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I often find myself writing if / elif / else constructs in python, and I want to include options which can occur, but for which the corresponding action is to do nothing. I realise I could just exclude those if statements, but for readability I find it helps to include them all, so that if you are looking through the code you can see what happens as a result of each option. How do I code the no-op? Currently, I'm doing it like this:

no_op = 0

if x == 0:
    y = 2 * a
elif x == 1:
    z = 3 * b
elif x == 3:
    no_op

(The code is actually quite a bit longer than that, and more complicated. This is just to illustrate the structure).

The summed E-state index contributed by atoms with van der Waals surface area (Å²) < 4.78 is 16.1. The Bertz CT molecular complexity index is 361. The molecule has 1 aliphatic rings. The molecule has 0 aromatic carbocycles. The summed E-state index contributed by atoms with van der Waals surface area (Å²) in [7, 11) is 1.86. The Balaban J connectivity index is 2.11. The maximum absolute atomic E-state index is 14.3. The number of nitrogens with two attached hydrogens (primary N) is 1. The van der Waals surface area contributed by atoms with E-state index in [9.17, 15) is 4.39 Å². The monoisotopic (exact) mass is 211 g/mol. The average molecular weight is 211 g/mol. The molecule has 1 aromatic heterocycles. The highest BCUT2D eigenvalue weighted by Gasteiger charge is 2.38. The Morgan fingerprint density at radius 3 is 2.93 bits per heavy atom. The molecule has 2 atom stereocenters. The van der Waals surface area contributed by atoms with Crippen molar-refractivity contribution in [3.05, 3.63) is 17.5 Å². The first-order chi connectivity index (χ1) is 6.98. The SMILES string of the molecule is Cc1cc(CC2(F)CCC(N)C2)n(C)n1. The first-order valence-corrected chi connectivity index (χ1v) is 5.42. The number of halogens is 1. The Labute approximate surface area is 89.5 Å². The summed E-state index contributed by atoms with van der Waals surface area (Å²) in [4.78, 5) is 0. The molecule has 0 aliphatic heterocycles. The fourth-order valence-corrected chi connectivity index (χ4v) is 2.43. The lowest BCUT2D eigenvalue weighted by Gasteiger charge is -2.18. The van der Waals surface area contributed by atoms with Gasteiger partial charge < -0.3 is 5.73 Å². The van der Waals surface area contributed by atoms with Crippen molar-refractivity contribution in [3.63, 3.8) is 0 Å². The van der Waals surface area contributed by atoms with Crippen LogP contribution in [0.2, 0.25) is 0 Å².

I don't like using a variable as a no-op, but it's the neatest way I could think of. Is there a better way?

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up vote 135 down vote accepted

Use pass for no-op:

if x == 0:
  pass
else:
  print "x not equal 0"

And here's another example:

def f():
  pass

Or:

class c:
  pass
share|improve this answer
    
Thank you! That's what I was looking for. – Ben Mar 27 '09 at 17:09
1  
+1: Reference the documentation – S.Lott Mar 27 '09 at 18:46
1  
As a one-liner, i use doSQL = lambda *x:x. – Cees Timmerman Jan 30 '14 at 11:09
    
You could use "None" in place of "pass" but it doesn't clarify code any. – DevPlayer Jun 10 '15 at 0:31

How about pass?

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For references for the pass command see: http://www.network-theory.co.uk/docs/pytut/passStatements.html

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